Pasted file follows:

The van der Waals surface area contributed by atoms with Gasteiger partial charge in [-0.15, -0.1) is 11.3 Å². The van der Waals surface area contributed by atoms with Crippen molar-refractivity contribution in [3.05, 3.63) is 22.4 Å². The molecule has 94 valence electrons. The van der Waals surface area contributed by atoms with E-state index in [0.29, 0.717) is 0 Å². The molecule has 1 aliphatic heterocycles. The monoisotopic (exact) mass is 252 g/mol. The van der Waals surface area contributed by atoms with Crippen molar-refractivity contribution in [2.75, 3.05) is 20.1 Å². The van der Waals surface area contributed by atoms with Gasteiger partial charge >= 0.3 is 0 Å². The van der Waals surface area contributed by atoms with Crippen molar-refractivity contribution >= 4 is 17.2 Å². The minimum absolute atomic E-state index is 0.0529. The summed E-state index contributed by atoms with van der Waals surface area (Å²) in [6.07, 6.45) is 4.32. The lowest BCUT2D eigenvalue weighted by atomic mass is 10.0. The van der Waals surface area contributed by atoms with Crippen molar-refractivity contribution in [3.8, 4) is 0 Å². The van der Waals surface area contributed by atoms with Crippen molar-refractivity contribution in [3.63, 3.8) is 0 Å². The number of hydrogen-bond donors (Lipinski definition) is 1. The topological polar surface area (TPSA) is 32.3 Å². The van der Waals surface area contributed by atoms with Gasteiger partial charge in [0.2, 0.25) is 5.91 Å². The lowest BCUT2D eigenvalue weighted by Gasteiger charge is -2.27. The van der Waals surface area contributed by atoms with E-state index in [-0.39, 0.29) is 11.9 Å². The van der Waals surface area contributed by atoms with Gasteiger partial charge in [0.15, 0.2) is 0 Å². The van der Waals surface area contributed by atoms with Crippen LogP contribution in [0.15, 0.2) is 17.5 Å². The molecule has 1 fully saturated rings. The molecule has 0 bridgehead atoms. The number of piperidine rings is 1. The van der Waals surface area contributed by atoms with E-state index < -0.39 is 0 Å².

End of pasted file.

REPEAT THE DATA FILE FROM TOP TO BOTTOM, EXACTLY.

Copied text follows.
The van der Waals surface area contributed by atoms with Gasteiger partial charge in [-0.15, -0.1) is 11.3 Å². The van der Waals surface area contributed by atoms with Crippen molar-refractivity contribution in [3.05, 3.63) is 22.4 Å². The molecule has 94 valence electrons. The van der Waals surface area contributed by atoms with E-state index in [0.29, 0.717) is 0 Å². The molecule has 1 aliphatic heterocycles. The monoisotopic (exact) mass is 252 g/mol. The van der Waals surface area contributed by atoms with Crippen molar-refractivity contribution in [2.75, 3.05) is 20.1 Å². The van der Waals surface area contributed by atoms with Gasteiger partial charge >= 0.3 is 0 Å². The van der Waals surface area contributed by atoms with Crippen molar-refractivity contribution >= 4 is 17.2 Å². The minimum absolute atomic E-state index is 0.0529. The summed E-state index contributed by atoms with van der Waals surface area (Å²) in [6.07, 6.45) is 4.32. The lowest BCUT2D eigenvalue weighted by atomic mass is 10.0. The van der Waals surface area contributed by atoms with Crippen molar-refractivity contribution in [3.8, 4) is 0 Å². The van der Waals surface area contributed by atoms with Crippen molar-refractivity contribution in [3.63, 3.8) is 0 Å². The number of hydrogen-bond donors (Lipinski definition) is 1. The topological polar surface area (TPSA) is 32.3 Å². The van der Waals surface area contributed by atoms with Gasteiger partial charge in [0.2, 0.25) is 5.91 Å². The lowest BCUT2D eigenvalue weighted by Gasteiger charge is -2.27. The van der Waals surface area contributed by atoms with E-state index in [-0.39, 0.29) is 11.9 Å². The van der Waals surface area contributed by atoms with Gasteiger partial charge in [0.15, 0.2) is 0 Å². The van der Waals surface area contributed by atoms with Crippen LogP contribution in [0.15, 0.2) is 17.5 Å². The molecule has 1 fully saturated rings. The molecule has 0 bridgehead atoms. The number of piperidine rings is 1. The van der Waals surface area contributed by atoms with E-state index < -0.39 is 0 Å².